She lay there motionless on the cold, bare kitchen floor, staring up at the utensils. The morning light was just starting to make it’s way through the grim covered skylight. She had found this small place for herself and made it her own. But these little quarters that she had considered her sanctuary for so many months, had changed overnight.Continue reading
They had stopped along the first strip of shops that came into view. They had been driving for hours along a small deserted road and being confined like that was suffocating for her.
They walked past the small piano. Though dilapidated, he was sure it had seen better days. She wandered into the store. He knelt and started to play; striking each key with precision and softness.
She rushed out when she heard the music. There were many things she didn’t know about him, having married him just a few days ago. She dried her tears.
Sarah quickened her pace along 5th Avenue. Breathless, she entered The Met, and rushed to the ‘guided tours’ meeting point.
She scanned the crowds nervously. He wasn’t there. Disheartened, she led her group to the first exhibit.
There was a chill in the air that evening, as Clara closed the doors to her flower shop and walked down the cobbled street, avoiding the puddles, as she made her way home
Slowing down, by one of the dimly lit lamp posts, she reminisced about a night like this many years ago. The delicate flowers, soft music and a moonlit sky. A perfect marriage proposal.
Shaking that thought, she rushed home. The lasagna had to be put in the oven. Her husband and children would be waiting for her.
But would things have been different had she said yes?
Word Count: 100
This is pure fiction and not based or inspired by true events.
This post was written as part of the Friday Fictioneers Challenge hosted by the wonderful Rochelle. The idea is to write a short story (100 words), based on the photo prompt provided.
To read more interesting stories, hop on over to froggy island.
The day John finished his 15 year sentence, he made his way to the old neighborhood. His eyes paused at the run down building. With its corrugated iron roof, frayed walls and intact windows – it tug at his heart-strings.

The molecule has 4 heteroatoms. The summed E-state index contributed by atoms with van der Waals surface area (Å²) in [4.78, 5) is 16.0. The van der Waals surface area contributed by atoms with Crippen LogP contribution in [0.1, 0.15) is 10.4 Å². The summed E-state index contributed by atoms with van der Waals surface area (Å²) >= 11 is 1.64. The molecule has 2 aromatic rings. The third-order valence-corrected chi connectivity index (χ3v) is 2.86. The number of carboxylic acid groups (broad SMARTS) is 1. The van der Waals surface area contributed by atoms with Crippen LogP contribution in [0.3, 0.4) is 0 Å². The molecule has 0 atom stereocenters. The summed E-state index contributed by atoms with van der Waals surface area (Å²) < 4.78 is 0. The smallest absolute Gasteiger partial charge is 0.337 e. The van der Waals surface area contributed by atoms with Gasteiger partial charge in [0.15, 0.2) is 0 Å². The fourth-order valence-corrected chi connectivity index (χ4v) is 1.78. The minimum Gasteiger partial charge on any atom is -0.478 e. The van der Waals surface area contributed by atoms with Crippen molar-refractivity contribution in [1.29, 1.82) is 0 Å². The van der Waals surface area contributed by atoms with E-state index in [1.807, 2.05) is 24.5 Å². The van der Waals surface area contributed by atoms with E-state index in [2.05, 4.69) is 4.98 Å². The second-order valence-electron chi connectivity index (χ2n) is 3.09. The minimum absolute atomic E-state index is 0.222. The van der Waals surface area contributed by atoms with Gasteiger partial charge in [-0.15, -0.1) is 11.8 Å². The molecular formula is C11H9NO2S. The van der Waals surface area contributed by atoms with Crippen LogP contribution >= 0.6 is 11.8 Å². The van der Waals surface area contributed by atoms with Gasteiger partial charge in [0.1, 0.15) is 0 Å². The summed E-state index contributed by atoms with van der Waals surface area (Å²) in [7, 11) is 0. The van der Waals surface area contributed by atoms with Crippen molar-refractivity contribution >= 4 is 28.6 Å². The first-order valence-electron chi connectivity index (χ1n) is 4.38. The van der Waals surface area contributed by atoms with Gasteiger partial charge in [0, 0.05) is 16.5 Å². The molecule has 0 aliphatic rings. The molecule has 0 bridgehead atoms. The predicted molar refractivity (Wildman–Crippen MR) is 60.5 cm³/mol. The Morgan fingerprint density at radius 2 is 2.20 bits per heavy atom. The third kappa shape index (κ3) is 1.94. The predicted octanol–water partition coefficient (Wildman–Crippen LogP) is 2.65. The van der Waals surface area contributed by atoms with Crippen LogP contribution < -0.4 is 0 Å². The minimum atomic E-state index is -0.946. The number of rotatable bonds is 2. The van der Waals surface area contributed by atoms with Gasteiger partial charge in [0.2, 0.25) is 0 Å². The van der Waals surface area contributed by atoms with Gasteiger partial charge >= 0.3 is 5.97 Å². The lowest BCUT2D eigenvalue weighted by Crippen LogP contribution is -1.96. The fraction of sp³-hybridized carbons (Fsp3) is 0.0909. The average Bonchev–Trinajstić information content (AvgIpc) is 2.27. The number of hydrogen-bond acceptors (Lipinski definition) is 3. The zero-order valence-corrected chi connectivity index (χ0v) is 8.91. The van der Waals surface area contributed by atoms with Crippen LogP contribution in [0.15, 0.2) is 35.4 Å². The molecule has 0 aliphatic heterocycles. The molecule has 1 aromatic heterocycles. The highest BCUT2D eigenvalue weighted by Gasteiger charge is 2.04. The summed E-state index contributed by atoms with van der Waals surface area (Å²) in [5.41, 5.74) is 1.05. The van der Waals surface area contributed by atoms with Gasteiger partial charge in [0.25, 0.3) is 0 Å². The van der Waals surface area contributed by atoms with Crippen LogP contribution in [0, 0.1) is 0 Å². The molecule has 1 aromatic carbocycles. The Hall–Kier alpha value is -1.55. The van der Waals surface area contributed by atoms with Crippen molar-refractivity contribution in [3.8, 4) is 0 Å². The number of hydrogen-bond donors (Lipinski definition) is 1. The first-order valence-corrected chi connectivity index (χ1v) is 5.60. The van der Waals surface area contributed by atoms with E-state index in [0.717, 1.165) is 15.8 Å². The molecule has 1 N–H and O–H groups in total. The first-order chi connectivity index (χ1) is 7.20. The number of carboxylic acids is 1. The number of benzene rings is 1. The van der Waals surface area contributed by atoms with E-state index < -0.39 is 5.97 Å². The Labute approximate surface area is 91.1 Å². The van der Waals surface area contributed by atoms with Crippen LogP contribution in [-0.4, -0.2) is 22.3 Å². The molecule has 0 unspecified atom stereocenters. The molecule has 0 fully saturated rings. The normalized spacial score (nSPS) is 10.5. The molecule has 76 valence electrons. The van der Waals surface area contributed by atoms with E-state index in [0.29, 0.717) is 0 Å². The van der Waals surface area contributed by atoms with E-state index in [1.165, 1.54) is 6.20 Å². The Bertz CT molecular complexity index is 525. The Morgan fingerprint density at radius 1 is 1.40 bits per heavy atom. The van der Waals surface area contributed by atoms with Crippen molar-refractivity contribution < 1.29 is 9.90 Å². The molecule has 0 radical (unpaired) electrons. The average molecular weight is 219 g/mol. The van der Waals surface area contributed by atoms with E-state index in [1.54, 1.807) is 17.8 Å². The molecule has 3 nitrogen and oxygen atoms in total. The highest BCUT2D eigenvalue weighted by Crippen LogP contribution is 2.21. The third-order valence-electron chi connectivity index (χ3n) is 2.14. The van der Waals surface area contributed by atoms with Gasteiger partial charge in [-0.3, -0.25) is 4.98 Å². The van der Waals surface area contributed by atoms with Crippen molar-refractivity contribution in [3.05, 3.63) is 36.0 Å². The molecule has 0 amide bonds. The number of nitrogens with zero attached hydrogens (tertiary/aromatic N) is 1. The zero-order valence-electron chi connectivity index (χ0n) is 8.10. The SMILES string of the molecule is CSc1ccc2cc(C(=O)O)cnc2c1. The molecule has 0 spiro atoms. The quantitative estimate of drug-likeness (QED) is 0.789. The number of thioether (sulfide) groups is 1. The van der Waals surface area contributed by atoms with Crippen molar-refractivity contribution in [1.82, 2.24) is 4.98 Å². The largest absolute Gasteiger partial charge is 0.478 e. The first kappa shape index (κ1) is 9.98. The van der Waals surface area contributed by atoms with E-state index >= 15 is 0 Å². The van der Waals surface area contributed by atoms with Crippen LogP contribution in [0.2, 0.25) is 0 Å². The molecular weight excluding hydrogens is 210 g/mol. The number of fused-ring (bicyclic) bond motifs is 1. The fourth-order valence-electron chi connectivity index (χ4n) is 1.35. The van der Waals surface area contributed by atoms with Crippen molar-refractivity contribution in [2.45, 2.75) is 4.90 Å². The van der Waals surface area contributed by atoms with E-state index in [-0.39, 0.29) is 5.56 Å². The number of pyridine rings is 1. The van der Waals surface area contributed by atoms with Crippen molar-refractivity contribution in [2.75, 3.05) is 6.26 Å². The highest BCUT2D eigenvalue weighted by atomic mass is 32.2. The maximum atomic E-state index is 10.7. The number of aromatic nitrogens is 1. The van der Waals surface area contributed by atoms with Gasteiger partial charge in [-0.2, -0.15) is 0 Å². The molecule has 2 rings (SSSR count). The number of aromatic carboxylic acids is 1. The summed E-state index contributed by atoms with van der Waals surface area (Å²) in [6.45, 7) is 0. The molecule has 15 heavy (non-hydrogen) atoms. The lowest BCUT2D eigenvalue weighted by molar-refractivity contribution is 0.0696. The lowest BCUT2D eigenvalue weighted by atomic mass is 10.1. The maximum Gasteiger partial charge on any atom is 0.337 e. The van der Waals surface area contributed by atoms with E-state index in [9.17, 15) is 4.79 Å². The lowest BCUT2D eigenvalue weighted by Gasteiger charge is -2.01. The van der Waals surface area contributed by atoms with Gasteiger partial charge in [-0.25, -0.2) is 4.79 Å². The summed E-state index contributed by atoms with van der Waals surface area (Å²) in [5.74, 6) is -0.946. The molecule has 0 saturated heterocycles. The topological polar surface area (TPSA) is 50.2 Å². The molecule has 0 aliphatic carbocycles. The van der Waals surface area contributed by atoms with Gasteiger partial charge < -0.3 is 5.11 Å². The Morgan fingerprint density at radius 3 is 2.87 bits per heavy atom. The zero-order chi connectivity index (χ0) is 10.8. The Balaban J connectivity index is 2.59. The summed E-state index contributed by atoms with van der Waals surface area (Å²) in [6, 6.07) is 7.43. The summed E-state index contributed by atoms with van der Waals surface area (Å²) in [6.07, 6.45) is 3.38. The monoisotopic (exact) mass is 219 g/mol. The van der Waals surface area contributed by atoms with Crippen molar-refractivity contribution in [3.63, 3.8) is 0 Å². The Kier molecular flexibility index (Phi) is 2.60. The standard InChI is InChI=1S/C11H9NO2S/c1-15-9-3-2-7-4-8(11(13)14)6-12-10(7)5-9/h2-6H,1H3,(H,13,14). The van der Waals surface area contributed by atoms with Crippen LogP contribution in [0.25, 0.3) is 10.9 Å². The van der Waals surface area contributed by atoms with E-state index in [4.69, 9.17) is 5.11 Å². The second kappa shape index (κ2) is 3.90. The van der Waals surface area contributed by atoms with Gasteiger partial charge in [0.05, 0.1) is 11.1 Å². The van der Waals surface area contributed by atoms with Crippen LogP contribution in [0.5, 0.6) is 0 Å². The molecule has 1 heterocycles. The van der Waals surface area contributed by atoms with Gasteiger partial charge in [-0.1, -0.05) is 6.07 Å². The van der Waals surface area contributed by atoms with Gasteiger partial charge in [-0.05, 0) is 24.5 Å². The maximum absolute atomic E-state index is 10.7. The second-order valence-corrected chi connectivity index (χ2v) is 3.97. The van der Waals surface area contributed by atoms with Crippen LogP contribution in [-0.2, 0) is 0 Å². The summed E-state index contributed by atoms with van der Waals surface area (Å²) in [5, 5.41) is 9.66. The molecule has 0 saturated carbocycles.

As Carl drove up the rugged path in his Ford-150, Cecelia eye’s drifted up ahead. The sun was dipping below the horizon and the sky showcased hues of orange and blue. Cecilia’s arms were covered in goosebumps. It must be the chill in the air, she thought.
From the waiting room, I calmly make my way through the double doors into the hallway. The distinctive smell of antiseptics is hard to digest. Why are hospitals so cold? The surroundings austere. This is nauseating.
Saturday afternoons for Edward meant taking his boat out to the island. He had bought this small piece of land as a wedding present for his wife 15 years ago.
Catherine had wanted to get away for a while. Her life had become an endless succession of disappointments, making it a breeding ground for anxiety, anguish and uncertainty.
She managed to book a quaint rustic cottage in rural Spain for the summer. As she arrived and made her way down the cobbled steps towards the shed, she felt a sense of calm prevail.
The antiquated desk was pushed back against the window. Catherine hesitantly opened the top right drawer to find an incomplete handwritten manuscript. She pulled up the chair, and sat to complete the story. It was her story.
Word Count: 100
This post was written as part of the Friday Fictioneers Challenge hosted by Rochelle. The idea is to write a short story (100 words), based on the photo prompt provided.
I really struggle with trying to capture the essence of the story in 100 words, but quite enjoy the challenge.
To read more interesting stories, click on the blue frog.
The meteorologist had issued a winter weather advisory in effect for the town of Canton. She stood by the window sill, warm coffee mug in hand, and admired the dense foliage that had frosted over last night. There was a sense of calmness and tranquility outside that she wished would flow over into her life.